After clarifying your reason for being, you’ll have a valuable yardstick that will help you make important business decisions under pressure. Should you add that product line, agree to that collab, expand in that area, or upskill your people in a skill? Go back to your reason for being, and you’ll have the answer.
Supporting your brand’s reason for being is a meaningful set of brand values. Can you imagine the vibrant suite of Atlassian products, without the company’s bold commitment to shaking up corporate tech? Or the cheery wink of MailChimp’s mascot, Freddie, if they weren’t first promising to be friendly and down-to-earth?
Your brand values are the principles that will guide such behaviour. To uncover values, you might start with a block of flashcards containing 30 or more possible values. Try this list of 100 possibilities to get you started. Gradually, whittle the number down to the top 10 and then five. Finally, rewrite the values so they reflect your brand voice. (We’ll talk about voice further below).
Brand values help not just externally, to position yourself within the market, but internally to keep teams focused. For example, continuing our online grocer example, having a value such as ‘Be pure’ would prevent the team from adding cheap staples to your gourmet’s catalogue – diluting your authenticity in the process.
Once you’ve confirmed your values, survey your team and some brand fans to find out how your branding and product makes them feel. Do their honest descriptions align with the values you’ve described?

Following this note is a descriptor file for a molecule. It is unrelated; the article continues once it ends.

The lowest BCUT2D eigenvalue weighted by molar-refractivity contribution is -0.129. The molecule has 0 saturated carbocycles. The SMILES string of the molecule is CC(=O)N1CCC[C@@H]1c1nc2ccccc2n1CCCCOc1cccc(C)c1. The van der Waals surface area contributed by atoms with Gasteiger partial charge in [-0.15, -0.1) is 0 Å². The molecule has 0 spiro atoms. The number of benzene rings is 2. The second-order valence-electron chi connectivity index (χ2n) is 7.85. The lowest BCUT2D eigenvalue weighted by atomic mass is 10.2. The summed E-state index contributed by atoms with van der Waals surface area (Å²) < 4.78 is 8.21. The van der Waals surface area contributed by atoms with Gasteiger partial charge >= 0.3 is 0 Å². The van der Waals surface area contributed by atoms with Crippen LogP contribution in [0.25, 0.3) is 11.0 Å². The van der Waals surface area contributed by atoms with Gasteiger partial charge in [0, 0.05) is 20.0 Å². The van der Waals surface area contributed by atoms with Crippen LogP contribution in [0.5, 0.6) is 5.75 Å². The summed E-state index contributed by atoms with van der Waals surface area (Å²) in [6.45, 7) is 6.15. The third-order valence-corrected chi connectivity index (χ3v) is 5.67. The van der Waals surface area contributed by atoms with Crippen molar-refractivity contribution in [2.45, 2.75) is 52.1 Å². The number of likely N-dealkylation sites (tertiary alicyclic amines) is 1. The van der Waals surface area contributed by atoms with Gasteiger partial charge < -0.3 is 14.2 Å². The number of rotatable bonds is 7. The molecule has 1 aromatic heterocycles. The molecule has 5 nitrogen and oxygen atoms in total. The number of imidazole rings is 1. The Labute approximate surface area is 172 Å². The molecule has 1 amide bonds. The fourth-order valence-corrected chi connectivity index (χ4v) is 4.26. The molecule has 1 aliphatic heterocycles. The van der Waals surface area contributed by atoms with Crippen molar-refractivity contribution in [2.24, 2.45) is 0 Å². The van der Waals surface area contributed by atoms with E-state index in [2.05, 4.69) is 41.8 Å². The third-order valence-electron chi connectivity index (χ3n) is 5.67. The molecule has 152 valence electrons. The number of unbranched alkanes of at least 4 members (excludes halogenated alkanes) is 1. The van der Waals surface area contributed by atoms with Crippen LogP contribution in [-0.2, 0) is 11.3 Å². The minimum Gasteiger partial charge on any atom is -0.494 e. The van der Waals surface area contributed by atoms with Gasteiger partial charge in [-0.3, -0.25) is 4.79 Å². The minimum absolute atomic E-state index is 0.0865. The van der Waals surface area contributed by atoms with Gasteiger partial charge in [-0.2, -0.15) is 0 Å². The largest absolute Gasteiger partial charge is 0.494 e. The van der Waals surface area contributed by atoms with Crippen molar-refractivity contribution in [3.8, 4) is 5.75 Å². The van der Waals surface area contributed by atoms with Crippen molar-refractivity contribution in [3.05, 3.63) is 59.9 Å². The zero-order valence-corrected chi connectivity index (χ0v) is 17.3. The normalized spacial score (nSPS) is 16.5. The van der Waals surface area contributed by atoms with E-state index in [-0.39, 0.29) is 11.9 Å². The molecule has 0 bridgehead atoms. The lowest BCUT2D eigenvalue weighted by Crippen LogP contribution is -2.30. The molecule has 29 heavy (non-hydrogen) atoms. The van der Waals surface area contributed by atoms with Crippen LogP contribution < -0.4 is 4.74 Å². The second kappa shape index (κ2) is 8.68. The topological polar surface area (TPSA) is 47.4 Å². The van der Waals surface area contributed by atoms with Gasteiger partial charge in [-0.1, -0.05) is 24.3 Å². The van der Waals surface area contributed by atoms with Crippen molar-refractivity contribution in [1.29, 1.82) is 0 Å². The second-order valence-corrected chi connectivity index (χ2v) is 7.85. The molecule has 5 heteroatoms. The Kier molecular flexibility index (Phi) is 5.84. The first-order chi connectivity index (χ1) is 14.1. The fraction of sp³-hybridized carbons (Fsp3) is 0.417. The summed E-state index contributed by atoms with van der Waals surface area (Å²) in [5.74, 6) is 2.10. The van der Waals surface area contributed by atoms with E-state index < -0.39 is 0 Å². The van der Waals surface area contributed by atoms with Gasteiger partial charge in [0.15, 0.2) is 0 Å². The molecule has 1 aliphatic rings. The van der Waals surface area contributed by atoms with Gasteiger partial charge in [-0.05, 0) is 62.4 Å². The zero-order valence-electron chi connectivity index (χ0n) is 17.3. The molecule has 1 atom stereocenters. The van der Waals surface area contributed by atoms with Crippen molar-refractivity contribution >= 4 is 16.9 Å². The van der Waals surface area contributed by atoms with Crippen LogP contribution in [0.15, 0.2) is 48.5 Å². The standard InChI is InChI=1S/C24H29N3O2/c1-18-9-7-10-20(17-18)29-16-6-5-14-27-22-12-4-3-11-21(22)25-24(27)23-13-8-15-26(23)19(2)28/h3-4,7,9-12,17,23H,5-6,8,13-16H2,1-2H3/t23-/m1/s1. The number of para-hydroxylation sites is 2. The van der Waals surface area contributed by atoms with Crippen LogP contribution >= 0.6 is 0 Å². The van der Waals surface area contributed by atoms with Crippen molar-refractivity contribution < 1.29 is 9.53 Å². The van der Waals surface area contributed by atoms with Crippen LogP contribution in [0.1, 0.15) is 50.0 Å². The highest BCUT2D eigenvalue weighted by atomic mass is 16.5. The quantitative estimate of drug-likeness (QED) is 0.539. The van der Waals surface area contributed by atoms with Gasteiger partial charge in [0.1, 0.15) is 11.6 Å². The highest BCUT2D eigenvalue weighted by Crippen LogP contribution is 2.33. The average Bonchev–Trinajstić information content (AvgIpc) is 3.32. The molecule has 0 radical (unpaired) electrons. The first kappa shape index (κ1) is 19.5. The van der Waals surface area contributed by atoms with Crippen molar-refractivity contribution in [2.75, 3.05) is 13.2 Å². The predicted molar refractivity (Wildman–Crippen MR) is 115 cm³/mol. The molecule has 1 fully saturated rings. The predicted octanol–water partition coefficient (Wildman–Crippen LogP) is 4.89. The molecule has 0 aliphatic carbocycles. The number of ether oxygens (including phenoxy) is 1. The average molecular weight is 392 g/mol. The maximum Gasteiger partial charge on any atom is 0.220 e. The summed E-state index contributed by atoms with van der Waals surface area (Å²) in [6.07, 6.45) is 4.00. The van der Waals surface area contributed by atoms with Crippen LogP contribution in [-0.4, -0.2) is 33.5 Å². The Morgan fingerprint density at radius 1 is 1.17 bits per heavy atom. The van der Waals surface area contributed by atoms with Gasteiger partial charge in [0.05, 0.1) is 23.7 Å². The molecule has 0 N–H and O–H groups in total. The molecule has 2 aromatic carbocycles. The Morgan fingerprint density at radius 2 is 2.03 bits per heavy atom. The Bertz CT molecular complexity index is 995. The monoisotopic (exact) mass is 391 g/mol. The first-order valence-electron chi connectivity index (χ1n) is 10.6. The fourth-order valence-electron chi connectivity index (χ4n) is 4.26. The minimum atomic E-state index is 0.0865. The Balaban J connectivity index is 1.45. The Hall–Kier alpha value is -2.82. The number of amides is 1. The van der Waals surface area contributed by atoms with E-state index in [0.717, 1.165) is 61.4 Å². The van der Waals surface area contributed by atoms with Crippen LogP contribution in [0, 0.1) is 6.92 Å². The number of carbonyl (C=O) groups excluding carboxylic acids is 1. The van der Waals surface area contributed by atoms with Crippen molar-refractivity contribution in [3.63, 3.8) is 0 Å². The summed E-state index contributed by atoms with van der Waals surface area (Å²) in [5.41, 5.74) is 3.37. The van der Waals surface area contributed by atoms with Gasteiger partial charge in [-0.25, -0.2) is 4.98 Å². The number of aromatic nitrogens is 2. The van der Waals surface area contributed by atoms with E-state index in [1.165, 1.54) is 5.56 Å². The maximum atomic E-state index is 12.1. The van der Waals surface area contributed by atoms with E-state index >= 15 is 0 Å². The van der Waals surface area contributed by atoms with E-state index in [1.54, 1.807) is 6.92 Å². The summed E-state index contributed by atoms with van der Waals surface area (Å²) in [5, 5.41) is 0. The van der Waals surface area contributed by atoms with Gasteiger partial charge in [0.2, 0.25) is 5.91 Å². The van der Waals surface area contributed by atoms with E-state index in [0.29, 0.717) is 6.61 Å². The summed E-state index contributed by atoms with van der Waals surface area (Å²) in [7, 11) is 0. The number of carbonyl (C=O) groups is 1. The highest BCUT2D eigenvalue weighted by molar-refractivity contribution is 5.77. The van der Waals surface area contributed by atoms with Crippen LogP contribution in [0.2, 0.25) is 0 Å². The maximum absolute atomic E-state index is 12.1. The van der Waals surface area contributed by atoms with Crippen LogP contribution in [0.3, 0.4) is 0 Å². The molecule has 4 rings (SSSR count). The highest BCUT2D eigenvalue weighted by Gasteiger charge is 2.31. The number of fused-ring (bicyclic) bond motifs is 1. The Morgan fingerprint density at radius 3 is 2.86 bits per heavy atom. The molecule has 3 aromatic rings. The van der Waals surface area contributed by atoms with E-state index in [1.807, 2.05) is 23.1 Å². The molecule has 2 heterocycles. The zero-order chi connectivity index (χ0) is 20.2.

This is about understanding the psychology, lives and interests of your target market, not just their demographics. You’re not just aiming at, say, all professionals aged over 35. You’re targeting urban over-40s who work full-time, watch The Chaser and value ethical farming practices. You can see how that narrower segmentation will inspire much clearer messaging.
How many customer segments should you have? That depends on how big your business is. Our rule of thumb is to only have as many as you can recall in a conversation. Speak with these people regularly, and capture their feedback at every opportunity – social media, post-purchase surveys, targeted offers – to make sure they remain your biggest fans.
You’ve arrived at one of our favourite stages – describing your brand personality. This is also a vital ingredient of defining your brand voice, which we’ll cover next. A useful tool to prod your thinking is the 12 brand archetypes model. Other tools to consider is the analogy approach, where you think about the qualities that certain cars, people or products have that are synonymous with your brand. For example, if one construction firm proclaimed itself the 24-Carat gold Rolex of its category, while another was more like a Casio, the difference in their branding would be obvious – status symbol against everyday workhorse.
There’s lots of other reading available online, to help you decide whether your brand is the coolly authoritative one, the nurturing character, the gutsy tearaway or anything else.
With your brand platform in place, your team can now decide whether the existing brand elements still align with your objectives – whether you need a light refresh, or a dramatically different direction. You’re also ready to develop the brand experience, language, visuals and other content supporting your brand’s core position. We’ll cover those areas in the next few articles, so make sure to check back.